Step 2 CS 5 testing centers called the Clinical Skills Evaluation Center CSEC throughout the USA

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Step 2 CS 5 testing centers called the Clinical Skills Evaluation Center CSEC throughout the USA Powered By Docstoc
					USMLE



  United States Medical
  Licensing Examination
General Information

   The USMLE assesses a physician's ability to
    apply knowledge, concepts, and principles,
    and to demonstrate fundamental patient-
    centered skills, that are important in health
    and disease and that constitute the basis of
    safe and effective patient care
   So basically an exam that tests everything
    you learned in Medical School.
General Information

   3 different examinations
    –   Step 1
    –   Step 2
    –   Step 3
Step 1


   Assesses whether you understand and can
    apply important concepts of the sciences
    basic to the practice of medicine.
   Special emphasis on principles and
    mechanisms underlying health, disease, and
    modes of therapy.
Step 1

   minimum passing score: 185
   Eight-hour single-day computer-based test
    composed of seven 50-question sets (350
    multiple-choice questions in total).
   Taken at the end of the second year of
    medical school.
   Usually required for progression into the third
    year of medical school.
Step 2 – two parts

   Clinical Knowledge (CK)
    –   Focus on clinical application of medical
        knowledge
    –   taken during the 4th year of medical school
    –   nine-hour single-day computer-based test
        composed of eight 46-question sets (368 total).
    –   minimum passing score: 184
Step 2

   Clinical Skills (CS)
   uses standardized patients to test medical
    students on their ability to gather information
    from patients, perform physical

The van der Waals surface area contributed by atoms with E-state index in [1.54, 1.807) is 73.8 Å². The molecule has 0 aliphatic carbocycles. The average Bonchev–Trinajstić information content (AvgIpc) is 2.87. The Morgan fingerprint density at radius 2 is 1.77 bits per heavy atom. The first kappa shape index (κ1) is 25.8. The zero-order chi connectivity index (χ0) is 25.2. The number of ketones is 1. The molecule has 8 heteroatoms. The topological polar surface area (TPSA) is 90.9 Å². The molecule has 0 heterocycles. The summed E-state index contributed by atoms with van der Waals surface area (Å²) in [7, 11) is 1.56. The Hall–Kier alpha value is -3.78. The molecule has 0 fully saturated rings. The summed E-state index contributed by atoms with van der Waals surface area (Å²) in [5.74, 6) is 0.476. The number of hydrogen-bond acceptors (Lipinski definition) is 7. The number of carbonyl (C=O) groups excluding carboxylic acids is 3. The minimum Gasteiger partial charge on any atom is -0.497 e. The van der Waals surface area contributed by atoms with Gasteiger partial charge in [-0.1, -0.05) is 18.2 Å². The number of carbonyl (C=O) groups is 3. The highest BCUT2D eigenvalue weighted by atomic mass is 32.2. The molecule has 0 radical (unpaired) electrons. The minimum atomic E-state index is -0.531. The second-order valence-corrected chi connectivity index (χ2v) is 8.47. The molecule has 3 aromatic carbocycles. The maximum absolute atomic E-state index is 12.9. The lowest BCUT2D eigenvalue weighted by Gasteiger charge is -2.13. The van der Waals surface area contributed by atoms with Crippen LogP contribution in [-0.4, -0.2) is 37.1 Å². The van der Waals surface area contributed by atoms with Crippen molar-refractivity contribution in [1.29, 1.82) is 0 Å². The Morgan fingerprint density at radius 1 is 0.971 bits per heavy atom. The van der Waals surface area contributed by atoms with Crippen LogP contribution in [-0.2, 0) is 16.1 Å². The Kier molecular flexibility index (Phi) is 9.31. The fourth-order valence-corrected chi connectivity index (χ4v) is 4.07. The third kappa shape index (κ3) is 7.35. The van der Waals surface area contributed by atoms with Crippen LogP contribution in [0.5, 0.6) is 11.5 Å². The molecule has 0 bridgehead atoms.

examinations, and communicate their
    findings to patients and colleagues.
Step 2 - CS

   5 testing centers called the Clinical Skills
    Evaluation Center (CSEC) throughout the
    USA:
    –   Atlanta, Georgia
    –   Chicago, Illinois
    –   Houston, Texas
    –   Los Angeles, California
    –   Philadelphia, Pennsylvania
Step 3

   designed to assess whether a medical
    school graduate can apply medical
    knowledge and understanding of biomedical
    and clinical science essential for the
    unsupervised practice of medicine.
   Graduates of US medical schools typically
    take this exam at the end of the first year of
    residency.
Step 3 - two-day examination

   The first day of testing includes 336 multiple-choice
    items divided into blocks, each consisting of 48 items.
    Examinees must complete each block within sixty
    minutes.
   The second day of testing includes 144 multiple-
    choice items and nine Clinical Case Simulations,
    where the examinees are required to 'manage'
    patients in real-time case simulations.
   minimum passing score: 184
Conclusion

   Learn to like taking tests if you want to become a
    doctor because they will never stop coming at
    you.
    –   IE. Board examination for licensure of your specialty.
   Or say screw becoming a doctor and find a
    profession that doesn’t have to take as many
    tests.
   Good luck!
Example Question from Step 1


     A 32-year-old woman with type 1 diabetes mellitus has had progressive
     renal failure over the past 2 years. She has not yet started dialysis.
     Examination shows no abnormalities. Her hemoglobin concentration is 9
     g/dL, hematocrit is 28%, and mean corpuscular volume is 94 µm3. A
     blood smear shows normochromic, normocytic cells. Which of the
     following is the most likely cause?

A)   Acute blood loss
B)   Chronic lymphocytic leukemia
C)   Erythrocyte enzyme deficiency
D)   Erythropoietin deficiency
E)   mmunohemolysis
F)   Microangiopathic hemolysis
G)   Polycythemia vera
H)   Sickle cell disease
I)   Sideroblastic anemia
J)   b-Thalassemia trait

				
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posted:8/9/2012
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